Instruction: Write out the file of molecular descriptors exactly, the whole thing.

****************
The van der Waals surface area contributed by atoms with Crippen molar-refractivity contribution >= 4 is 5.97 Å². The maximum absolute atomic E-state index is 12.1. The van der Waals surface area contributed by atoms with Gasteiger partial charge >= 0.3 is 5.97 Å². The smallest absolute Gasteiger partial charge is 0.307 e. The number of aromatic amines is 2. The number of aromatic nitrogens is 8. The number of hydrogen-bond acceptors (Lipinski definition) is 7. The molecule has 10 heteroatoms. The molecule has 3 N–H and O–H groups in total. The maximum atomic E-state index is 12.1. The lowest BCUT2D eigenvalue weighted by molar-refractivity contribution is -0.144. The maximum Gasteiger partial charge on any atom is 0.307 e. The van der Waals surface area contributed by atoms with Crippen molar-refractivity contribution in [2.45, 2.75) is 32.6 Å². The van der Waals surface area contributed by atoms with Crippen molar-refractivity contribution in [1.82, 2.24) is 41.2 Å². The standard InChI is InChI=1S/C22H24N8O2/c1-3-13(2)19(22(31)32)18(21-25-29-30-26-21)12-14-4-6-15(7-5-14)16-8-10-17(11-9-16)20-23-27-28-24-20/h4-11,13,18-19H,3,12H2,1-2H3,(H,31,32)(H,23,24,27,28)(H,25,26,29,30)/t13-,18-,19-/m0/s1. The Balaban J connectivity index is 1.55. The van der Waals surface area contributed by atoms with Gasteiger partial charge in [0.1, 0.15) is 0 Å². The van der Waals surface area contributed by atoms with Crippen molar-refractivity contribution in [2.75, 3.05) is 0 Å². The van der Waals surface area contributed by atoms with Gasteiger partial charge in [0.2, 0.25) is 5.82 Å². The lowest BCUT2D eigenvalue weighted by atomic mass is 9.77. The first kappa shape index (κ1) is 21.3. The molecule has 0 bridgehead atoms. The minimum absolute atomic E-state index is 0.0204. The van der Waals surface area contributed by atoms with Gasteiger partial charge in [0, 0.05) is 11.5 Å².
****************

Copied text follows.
The van der Waals surface area contributed by atoms with Crippen molar-refractivity contribution >= 4 is 5.97 Å². The maximum absolute atomic E-state index is 12.1. The van der Waals surface area contributed by atoms with Gasteiger partial charge >= 0.3 is 5.97 Å². The smallest absolute Gasteiger partial charge is 0.307 e. The number of aromatic amines is 2. The number of aromatic nitrogens is 8. The number of hydrogen-bond acceptors (Lipinski definition) is 7. The molecule has 10 heteroatoms. The molecule has 3 N–H and O–H groups in total. The maximum atomic E-state index is 12.1. The lowest BCUT2D eigenvalue weighted by molar-refractivity contribution is -0.144. The maximum Gasteiger partial charge on any atom is 0.307 e. The van der Waals surface area contributed by atoms with Crippen molar-refractivity contribution in [2.45, 2.75) is 32.6 Å². The van der Waals surface area contributed by atoms with Crippen molar-refractivity contribution in [1.82, 2.24) is 41.2 Å². The standard InChI is InChI=1S/C22H24N8O2/c1-3-13(2)19(22(31)32)18(21-25-29-30-26-21)12-14-4-6-15(7-5-14)16-8-10-17(11-9-16)20-23-27-28-24-20/h4-11,13,18-19H,3,12H2,1-2H3,(H,31,32)(H,23,24,27,28)(H,25,26,29,30)/t13-,18-,19-/m0/s1. The Balaban J connectivity index is 1.55. The van der Waals surface area contributed by atoms with Gasteiger partial charge in [0.1, 0.15) is 0 Å². The van der Waals surface area contributed by atoms with Crippen molar-refractivity contribution in [2.75, 3.05) is 0 Å². The van der Waals surface area contributed by atoms with Gasteiger partial charge in [0.2, 0.25) is 5.82 Å². The lowest BCUT2D eigenvalue weighted by atomic mass is 9.77. The first kappa shape index (κ1) is 21.3. The molecule has 0 bridgehead atoms. The minimum absolute atomic E-state index is 0.0204. The van der Waals surface area contributed by atoms with Gasteiger partial charge in [0, 0.05) is 11.5 Å².